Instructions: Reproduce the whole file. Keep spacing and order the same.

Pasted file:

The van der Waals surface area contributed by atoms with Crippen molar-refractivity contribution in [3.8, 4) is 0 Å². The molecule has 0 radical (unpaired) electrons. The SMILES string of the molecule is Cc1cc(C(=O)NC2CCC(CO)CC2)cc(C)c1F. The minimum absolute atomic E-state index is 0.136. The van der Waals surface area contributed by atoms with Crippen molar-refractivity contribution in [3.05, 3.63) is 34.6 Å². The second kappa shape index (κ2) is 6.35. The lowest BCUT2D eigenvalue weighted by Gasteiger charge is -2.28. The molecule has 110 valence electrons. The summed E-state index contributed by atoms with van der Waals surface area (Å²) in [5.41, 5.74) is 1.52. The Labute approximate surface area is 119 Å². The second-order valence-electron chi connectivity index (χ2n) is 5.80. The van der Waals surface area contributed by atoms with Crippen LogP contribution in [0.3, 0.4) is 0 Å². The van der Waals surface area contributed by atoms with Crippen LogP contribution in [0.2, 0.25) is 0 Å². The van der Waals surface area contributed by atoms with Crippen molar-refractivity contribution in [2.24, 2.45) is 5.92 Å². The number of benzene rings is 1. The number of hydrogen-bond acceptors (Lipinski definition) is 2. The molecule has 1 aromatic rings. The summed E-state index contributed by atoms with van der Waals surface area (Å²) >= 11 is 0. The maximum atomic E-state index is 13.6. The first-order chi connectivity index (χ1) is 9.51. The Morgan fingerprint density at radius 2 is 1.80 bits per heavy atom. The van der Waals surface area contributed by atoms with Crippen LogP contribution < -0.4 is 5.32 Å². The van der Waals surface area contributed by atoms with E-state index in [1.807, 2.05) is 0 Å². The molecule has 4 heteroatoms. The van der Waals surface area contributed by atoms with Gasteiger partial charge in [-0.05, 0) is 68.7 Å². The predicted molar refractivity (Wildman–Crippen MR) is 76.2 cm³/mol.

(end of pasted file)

The van der Waals surface area contributed by atoms with Crippen molar-refractivity contribution in [3.8, 4) is 0 Å². The molecule has 0 radical (unpaired) electrons. The SMILES string of the molecule is Cc1cc(C(=O)NC2CCC(CO)CC2)cc(C)c1F. The minimum absolute atomic E-state index is 0.136. The van der Waals surface area contributed by atoms with Crippen molar-refractivity contribution in [3.05, 3.63) is 34.6 Å². The second kappa shape index (κ2) is 6.35. The lowest BCUT2D eigenvalue weighted by Gasteiger charge is -2.28. The molecule has 110 valence electrons. The summed E-state index contributed by atoms with van der Waals surface area (Å²) in [5.41, 5.74) is 1.52. The Labute approximate surface area is 119 Å². The second-order valence-electron chi connectivity index (χ2n) is 5.80. The van der Waals surface area contributed by atoms with Crippen LogP contribution in [0.3, 0.4) is 0 Å². The van der Waals surface area contributed by atoms with Crippen LogP contribution in [0.2, 0.25) is 0 Å². The van der Waals surface area contributed by atoms with Crippen molar-refractivity contribution in [2.24, 2.45) is 5.92 Å². The number of benzene rings is 1. The number of hydrogen-bond acceptors (Lipinski definition) is 2. The molecule has 1 aromatic rings. The summed E-state index contributed by atoms with van der Waals surface area (Å²) >= 11 is 0. The maximum atomic E-state index is 13.6. The first-order chi connectivity index (χ1) is 9.51. The Morgan fingerprint density at radius 2 is 1.80 bits per heavy atom. The van der Waals surface area contributed by atoms with Crippen LogP contribution < -0.4 is 5.32 Å². The van der Waals surface area contributed by atoms with E-state index in [1.807, 2.05) is 0 Å². The molecule has 4 heteroatoms. The van der Waals surface area contributed by atoms with Gasteiger partial charge in [-0.05, 0) is 68.7 Å². The predicted molar refractivity (Wildman–Crippen MR) is 76.2 cm³/mol.